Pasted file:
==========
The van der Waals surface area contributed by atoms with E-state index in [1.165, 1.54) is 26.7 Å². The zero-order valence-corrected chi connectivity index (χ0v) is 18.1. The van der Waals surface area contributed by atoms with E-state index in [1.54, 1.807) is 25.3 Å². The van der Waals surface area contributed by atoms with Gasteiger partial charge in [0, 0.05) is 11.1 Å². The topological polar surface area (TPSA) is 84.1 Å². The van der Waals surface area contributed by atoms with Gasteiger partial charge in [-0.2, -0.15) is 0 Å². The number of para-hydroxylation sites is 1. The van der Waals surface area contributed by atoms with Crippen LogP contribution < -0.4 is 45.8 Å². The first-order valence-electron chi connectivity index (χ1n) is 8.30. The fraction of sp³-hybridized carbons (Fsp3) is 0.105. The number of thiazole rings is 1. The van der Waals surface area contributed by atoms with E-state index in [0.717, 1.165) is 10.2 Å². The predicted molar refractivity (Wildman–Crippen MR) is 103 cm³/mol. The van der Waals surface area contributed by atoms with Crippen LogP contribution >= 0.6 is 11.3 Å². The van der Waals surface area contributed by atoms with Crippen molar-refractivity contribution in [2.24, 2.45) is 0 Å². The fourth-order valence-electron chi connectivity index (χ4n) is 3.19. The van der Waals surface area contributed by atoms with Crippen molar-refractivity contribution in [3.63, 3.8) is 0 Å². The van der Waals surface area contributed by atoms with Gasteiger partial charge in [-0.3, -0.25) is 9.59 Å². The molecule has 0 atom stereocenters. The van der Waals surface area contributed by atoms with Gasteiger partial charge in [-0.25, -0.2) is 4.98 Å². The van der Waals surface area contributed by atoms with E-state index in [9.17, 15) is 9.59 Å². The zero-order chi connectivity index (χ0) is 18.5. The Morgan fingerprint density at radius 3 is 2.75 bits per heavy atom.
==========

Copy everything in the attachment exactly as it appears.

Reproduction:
The van der Waals surface area contributed by atoms with E-state index in [1.165, 1.54) is 26.7 Å². The zero-order valence-corrected chi connectivity index (χ0v) is 18.1. The van der Waals surface area contributed by atoms with E-state index in [1.54, 1.807) is 25.3 Å². The van der Waals surface area contributed by atoms with Gasteiger partial charge in [0, 0.05) is 11.1 Å². The topological polar surface area (TPSA) is 84.1 Å². The van der Waals surface area contributed by atoms with Gasteiger partial charge in [-0.2, -0.15) is 0 Å². The number of para-hydroxylation sites is 1. The van der Waals surface area contributed by atoms with Crippen LogP contribution < -0.4 is 45.8 Å². The first-order valence-electron chi connectivity index (χ1n) is 8.30. The fraction of sp³-hybridized carbons (Fsp3) is 0.105. The number of thiazole rings is 1. The van der Waals surface area contributed by atoms with E-state index in [0.717, 1.165) is 10.2 Å². The predicted molar refractivity (Wildman–Crippen MR) is 103 cm³/mol. The van der Waals surface area contributed by atoms with Crippen LogP contribution >= 0.6 is 11.3 Å². The van der Waals surface area contributed by atoms with Crippen molar-refractivity contribution in [2.24, 2.45) is 0 Å². The fourth-order valence-electron chi connectivity index (χ4n) is 3.19. The van der Waals surface area contributed by atoms with Crippen molar-refractivity contribution in [3.63, 3.8) is 0 Å². The van der Waals surface area contributed by atoms with Gasteiger partial charge in [-0.3, -0.25) is 9.59 Å². The molecule has 0 atom stereocenters. The van der Waals surface area contributed by atoms with Gasteiger partial charge in [-0.25, -0.2) is 4.98 Å². The van der Waals surface area contributed by atoms with E-state index in [9.17, 15) is 9.59 Å². The zero-order chi connectivity index (χ0) is 18.5. The Morgan fingerprint density at radius 3 is 2.75 bits per heavy atom.